Friday, February 4, 2011

Travis Adkins on Walter Koenig's BUCK ALICE AND THE ACTOR-ROBOT

Travis Adkins, author of Twilight of the Dead and After Twilight, shares his personal history with Walter Koenig's Buck Alice and the Actor-Robot in this essay/review.

I was the editor of [the new] edition of Buck Alice and the Actor-Robot, published by Permuted Press, specialist in the post-apocalyptic genre. It first saw a mass market paperback printing by Critics Choice in 1988, then a small revival by Coscom Entertainment in 2006, (with superb editing by Nicholas Grabowsky.) I write this review, not so much regarding editing this new iteration, but because Buck Alice and the Actor-Robot is one of my favorite books of all time.

A little backstory: I was a fairly advanced reader at an early age. I read (abridged, unfortunately, as it was the only version available at the time) Stephen King’s The Stand when in the sixth grade. Certainly that doesn’t mean my unfully developed mind comprehended it all at the time, but I knew what I was tasting in the text itself, and what’s more, I knew I liked it. Apocalyptic scenarios fascinated me. My mother, maybe not appreciating the literary road I was heading down, attempted to introduce me to her favorite genre, Sci-Fi, so she presented me with Buck Alice, (in all its mass market paperback glory, pulpy, yellowy, wonderfully smelly pages and all,) along with the goading concession, “It takes place after an apocalypse. Try it.”

I read it. I loved it.

There’s something to be said for how Buck Alice, piggybacking off of The Stand, shaped me in my formative years as an adult, but more directly as a writer and editor. But I don’t write this review purely out of sentimental reasons. As post-apocalyptic literature became more and more popular, and I read more and more of it, I did so with a certain degree of aloofness. All elements of a post-apoc novel, no matter how serious the tone, are present in Buck Alice.

The ashen, dirty ambiance you get in Cormac McCarthy’s The Road? Hey, I’ve seen that before. Try a landscape covered in the white dust of disintegrated human remains, and how it clings to the survivors who drudge through it. Are they dirty? Are they clean? Moreover, what do we say about a Jewish messiah who chooses to lie down in the dust, and emerges a glistening white man? Do we discuss in book clubs the sacrilegious nature of this trope, or do we disregard it because Buck Alice initially impresses itself upon you as satirical in nature?

How about the mass death of humanity by plague, seen in Mary Shelley’s The Last Man and in modern times in King’s The Stand? Hey, I’ve seen that before. The alien invaders, after wiping out humankind, suffer their own apocalypse in Buck Alice—a plague that hugely diminishes their numbers and enfeebles the survivors, so much so that they must evacuate their new colony. This is followed by the quintessential betrayal by the disillusioned Imhor, with a mentality and a logic not so far removed from Harold Lauder.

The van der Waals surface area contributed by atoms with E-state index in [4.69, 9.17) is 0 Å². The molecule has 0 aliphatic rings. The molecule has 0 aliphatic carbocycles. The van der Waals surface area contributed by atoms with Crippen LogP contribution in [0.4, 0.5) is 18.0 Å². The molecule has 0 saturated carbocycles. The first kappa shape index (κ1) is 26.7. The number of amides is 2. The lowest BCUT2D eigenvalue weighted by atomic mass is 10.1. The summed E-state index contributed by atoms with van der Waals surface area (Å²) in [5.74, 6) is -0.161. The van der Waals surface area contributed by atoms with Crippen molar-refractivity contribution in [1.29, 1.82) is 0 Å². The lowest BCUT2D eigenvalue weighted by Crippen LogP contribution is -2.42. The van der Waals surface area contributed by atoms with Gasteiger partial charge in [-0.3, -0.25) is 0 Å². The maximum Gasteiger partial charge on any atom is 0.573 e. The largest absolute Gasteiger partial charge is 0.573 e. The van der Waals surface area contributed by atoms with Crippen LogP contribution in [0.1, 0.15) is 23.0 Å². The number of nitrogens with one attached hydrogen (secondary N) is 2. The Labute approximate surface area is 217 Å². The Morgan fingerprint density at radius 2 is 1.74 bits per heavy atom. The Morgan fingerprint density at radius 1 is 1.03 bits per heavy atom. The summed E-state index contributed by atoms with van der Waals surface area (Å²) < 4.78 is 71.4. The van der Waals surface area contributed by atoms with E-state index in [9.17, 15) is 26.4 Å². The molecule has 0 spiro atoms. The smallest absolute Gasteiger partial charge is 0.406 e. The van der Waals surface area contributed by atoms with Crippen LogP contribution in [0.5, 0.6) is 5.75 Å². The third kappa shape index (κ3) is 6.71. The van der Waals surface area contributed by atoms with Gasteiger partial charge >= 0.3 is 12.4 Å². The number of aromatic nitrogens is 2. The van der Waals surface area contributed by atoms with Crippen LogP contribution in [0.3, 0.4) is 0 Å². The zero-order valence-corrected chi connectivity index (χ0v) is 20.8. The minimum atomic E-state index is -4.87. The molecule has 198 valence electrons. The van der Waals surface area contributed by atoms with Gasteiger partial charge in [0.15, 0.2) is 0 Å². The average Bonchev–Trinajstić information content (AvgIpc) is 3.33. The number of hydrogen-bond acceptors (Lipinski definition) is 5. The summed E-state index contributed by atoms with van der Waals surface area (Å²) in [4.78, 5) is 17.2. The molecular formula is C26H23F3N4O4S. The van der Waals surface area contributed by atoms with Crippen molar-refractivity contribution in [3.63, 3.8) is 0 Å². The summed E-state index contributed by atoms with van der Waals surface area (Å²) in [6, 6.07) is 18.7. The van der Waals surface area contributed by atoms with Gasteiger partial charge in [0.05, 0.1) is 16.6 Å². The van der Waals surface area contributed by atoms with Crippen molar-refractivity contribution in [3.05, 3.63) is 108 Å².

I’ll try to shorten my point: The surreal philosophizing of Radix? Check. War of the Worlds? Definitely check. In fact, you’d be hard-pressed to find a hero, villain, scenario, landscape, motivation, or emotion that is not present in Buck Alice. Leonard Nimoy calls it “a wry and insightful look at human behavior after apocalypse.” While he’s not wrong, I’m more inclined to say “a brilliant critique of the post-apocalyptic genre.”

Here we have all that good stuff: power mongering, messiah complex developed during prolonged isolation, ultimate betrayal, the fallibility and insecurity of leaders. But here, in Buck Alice, these tropes are boiled down to their rudimentary cores. Was Koenig attempting to write a prophetic novel? Was he attempting to write such an insightful novel? I don’t know. He may have been writing it only for kicks, but it doesn’t matter.

Buck Alice shines a sometimes painful light on human behavior, and all your favorite heroes and all your favorite conniving villains are revealed much in the vein of the emperor’s new clothes: they’re not wearing any. Just how different is Randall Flagg from Buck Alice? Just how different is Courtney, the heroine in my novel Twilight of the Dead, from Joshua? Both are lucky survivors, attempting to make sense of their new world and trying to ground themselves in reality, oftentimes failing.

The bottom line is: Humans are silly. Human behavior after apocalypse is even sillier.

Maybe we’re all doomed.

Maybe we should start paying more attention to the books we write, and the books we read, and ask ourselves if we’re not acting like caricatures. Are our heroes really to be so respected? Are their motivations any different than those of a lunatic? And, worse, *gulp*, could our villains actually be right?

Buck Alice and the Actor-Robot makes me wonder that. If you’re a fan of the post-apocalyptic genre, I recommend this book as your primer. It should go on your mantelpiece. At the very least, it should head your collection of Permuted Press novels.

In editing this book, I wanted to somehow pay respect to the fact that I was dissecting a classic work. Due to time (and sanity) constraints, I resisted footnoting and cross-referencing ala a Norton or Broadview. Instead I settled for subtitling each chapter in the style of Confessions of an English Opium-Eater. Somehow appropriate, I think.

So will you enjoy this book even if you don’t enjoy the deep thoughts or internal philosophizing? Yes, I think you will. It’s sustainable in and of itself, and entertaining on its own merits. It’s quite fun, and while some reviewers will argue that the book is just silly and random, I disagree.

It’s as serious and somber as you want it to be. And I think that is a reflection upon you, the reader, and your attitude toward and appreciation of post-apocalyptic literature.

Purchase Walter Koenig's Buck Alice and the Actor-Robot in paperback and eBook here.